By Mark Sussman
photo courtesy of advanced alternative media
"Q and Not U" - The number of members isn't important to Q and Not U - they'll just find another way to rock. They hit Solar Culture tonight.
Arizona Daily Wildcat
Thursday, November 4, 2004
The problem of any writer who wants to keep being a writer is "finding a voice," something that distinguishes your work from the work of others. Ideally it is singular, distinctly yours. For bands, it's the same deal, except more than one person has to decide on what that "voice" sounds like.
Even after losing a member and releasing three wildly divergent albums, Washington, D.C.'s, Q and Not U, doesn't seem to think of the band's voice as a problem.
"I don't think we really change on purpose - it just kind of happens naturally," said multi-instrumentalist Chris Richards. "I think it's just kind of a symptom of how our band operates. The way we write is just to follow what we're interested in at the time. We aren't really committed to any kind of aesthetic at once. We're consciously trying to keep things moving."
2000's No Kill Beep Beep, Q and Not U's first full-length, announced both a mutant breed of tricky punk rock and the rejuvenation of D.C.'s seminal Dischord Records. The record is marked by a punk sensibility (tinny, distorted guitars, screamed vocals, and a huge, messy snare sound) that seems at odds with the precision of the performances. Then a quartet, Q and Not U's two-guitar line-up allowed a complex interplay that hinted toward a new direction for punk.
If you go...
- Q and Not U
with El Guapo
31 E. Toole Ave.
9 p.m. tonight
show is $8
However founding member Matt Borlick's departure after No Kill Beep Beep forced the band to rearrange into a trio.
"I think it's cooler as a trio," said Richards. "Instead of having guitar interplay you have full band interplay, which is more interesting."
Q and Not U's live shows have a tendency to extend that interplay to the audience. Their performance at Modified in Phoenix featured singer John Davis jumping off the stage and parading through the crowd, out the door and around the outside of the club, all while playing the cowbell.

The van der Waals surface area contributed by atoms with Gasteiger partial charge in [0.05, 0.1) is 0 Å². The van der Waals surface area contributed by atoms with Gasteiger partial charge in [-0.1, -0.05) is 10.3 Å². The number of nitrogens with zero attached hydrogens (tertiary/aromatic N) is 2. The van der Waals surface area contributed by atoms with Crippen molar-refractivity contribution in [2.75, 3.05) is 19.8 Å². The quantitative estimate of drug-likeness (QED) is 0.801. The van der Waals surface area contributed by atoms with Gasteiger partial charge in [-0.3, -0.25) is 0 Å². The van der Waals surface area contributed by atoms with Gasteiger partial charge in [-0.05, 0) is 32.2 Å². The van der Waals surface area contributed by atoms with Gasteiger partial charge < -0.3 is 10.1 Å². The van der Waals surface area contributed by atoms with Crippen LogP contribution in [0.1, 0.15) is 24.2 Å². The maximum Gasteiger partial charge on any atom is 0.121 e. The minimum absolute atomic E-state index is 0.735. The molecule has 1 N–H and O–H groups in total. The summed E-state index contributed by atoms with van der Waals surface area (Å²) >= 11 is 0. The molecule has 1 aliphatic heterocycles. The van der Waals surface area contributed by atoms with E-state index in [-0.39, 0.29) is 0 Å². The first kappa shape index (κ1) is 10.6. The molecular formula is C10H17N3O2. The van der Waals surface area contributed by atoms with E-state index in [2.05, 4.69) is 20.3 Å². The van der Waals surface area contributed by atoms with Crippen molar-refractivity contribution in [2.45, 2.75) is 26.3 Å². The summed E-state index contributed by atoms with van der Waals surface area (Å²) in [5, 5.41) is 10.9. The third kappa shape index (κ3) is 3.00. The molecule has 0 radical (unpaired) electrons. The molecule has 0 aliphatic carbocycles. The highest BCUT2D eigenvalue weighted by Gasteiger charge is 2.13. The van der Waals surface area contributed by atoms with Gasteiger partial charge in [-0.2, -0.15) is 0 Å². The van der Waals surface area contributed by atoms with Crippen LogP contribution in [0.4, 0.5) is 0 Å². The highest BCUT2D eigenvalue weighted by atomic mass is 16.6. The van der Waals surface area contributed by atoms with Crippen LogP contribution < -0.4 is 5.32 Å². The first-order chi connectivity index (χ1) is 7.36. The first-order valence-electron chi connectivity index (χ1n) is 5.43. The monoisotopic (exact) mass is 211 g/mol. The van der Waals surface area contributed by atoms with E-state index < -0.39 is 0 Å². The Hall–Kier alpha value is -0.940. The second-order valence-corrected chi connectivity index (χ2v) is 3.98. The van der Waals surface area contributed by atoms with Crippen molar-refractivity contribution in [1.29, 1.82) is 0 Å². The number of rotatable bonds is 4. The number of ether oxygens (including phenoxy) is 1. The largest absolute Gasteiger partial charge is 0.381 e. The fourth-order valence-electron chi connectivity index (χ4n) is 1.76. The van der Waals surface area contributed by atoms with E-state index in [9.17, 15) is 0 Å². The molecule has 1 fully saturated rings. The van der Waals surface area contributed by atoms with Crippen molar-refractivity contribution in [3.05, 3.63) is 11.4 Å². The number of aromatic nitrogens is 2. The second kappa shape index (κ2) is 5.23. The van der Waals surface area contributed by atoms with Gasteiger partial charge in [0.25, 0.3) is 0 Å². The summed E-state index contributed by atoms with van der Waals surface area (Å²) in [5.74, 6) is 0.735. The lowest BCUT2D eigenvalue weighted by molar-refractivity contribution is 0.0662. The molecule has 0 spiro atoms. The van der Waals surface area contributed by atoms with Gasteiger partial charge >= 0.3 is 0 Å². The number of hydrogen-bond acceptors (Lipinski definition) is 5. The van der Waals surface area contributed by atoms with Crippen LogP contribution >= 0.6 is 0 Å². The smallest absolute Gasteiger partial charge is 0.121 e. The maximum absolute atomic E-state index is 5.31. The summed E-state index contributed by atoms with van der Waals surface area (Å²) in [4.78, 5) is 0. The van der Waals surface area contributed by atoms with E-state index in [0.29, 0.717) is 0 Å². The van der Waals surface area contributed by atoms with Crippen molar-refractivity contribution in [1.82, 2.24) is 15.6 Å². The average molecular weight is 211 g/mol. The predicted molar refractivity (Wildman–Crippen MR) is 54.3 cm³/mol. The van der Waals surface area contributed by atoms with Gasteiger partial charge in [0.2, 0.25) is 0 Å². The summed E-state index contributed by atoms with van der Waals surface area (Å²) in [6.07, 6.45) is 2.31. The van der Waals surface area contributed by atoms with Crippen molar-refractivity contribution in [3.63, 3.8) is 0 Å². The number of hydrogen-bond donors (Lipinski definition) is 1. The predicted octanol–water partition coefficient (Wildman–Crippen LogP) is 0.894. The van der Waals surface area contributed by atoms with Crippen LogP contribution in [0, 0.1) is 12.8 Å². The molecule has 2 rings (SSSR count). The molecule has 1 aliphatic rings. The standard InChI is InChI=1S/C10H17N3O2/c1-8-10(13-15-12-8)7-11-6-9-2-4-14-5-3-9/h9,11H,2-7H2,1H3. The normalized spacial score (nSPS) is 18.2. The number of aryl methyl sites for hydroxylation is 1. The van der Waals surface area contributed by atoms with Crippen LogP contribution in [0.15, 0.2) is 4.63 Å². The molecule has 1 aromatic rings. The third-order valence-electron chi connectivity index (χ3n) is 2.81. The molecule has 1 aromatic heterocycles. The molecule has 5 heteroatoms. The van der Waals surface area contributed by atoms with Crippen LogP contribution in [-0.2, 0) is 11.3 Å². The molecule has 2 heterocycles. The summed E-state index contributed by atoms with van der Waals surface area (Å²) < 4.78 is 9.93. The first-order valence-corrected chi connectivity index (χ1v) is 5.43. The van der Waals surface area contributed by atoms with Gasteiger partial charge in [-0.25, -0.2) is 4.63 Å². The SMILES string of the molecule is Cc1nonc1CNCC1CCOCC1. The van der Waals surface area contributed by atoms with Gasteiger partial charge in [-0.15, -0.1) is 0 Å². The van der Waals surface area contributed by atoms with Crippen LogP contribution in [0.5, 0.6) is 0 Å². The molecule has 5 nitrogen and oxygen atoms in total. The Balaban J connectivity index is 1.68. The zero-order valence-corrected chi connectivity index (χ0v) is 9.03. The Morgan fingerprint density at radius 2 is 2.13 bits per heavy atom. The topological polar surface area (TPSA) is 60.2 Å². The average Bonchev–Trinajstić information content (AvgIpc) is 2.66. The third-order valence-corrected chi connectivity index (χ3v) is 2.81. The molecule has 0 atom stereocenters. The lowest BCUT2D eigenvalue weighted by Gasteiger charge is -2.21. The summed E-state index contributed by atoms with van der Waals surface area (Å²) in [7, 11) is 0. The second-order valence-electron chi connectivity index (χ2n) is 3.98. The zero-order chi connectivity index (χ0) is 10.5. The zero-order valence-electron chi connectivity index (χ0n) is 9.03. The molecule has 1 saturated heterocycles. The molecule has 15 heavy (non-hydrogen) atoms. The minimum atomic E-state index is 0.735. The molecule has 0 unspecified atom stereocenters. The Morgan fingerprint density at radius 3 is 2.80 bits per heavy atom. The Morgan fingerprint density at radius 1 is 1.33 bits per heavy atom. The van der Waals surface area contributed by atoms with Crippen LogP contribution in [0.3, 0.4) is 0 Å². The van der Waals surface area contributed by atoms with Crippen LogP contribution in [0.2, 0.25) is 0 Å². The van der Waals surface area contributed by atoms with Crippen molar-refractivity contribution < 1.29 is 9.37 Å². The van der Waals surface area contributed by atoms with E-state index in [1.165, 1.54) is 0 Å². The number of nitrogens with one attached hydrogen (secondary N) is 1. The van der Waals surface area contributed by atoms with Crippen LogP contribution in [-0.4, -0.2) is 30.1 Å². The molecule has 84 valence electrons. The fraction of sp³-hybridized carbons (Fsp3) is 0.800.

"The musician and the crowd are on the same footing," said Richards. "It's been a wonderful challenge to try to integrate the audience in the show as we've played different kinds of venues."
The material on the band's latest album, Power, would seem to allow the band to integrate the audience into their performances even more. Instead of the fragmented punk of No Kill Beep Beep, or the wobbly shout-rock of 2002's Different Damage, Power offers heavy synthesizers and straight-up dance beats. Which is not to say Davis has lost his snarl. Q and Not U retain both their punk bark and, as is customary in D.C., their political bite.
"Politics is just a part of our life," said Richards. "I think a lot of politically minded music has made a lot more sense over the last four years. We've gotten back into The Clash and all that kind of stuff. There's a multiplicity that I didn't really realize before, and now I'm hearing more of the political side of that music."
As usual, "political" means a lot of things to Q and Not U, but right now it means "Anti-Bush."
I talked with Chris Richards Monday and he seemed optimistic about the power of youth at the polls. In fact the album title, Power, might speak precisely to that hope. No doubt Q and Not U have always maintained a healthy and necessary anger toward the dominant powers in this country. Perhaps that's why they find such ease in altering their voice. It is a voice that must always speak to two: those in power and those seeking to take that power back.
Q and Not U and El Guapo will play tonight at Solar Culture Gallery, 31 E. Toole Ave. Doors open at 9 p.m., and the show is all ages.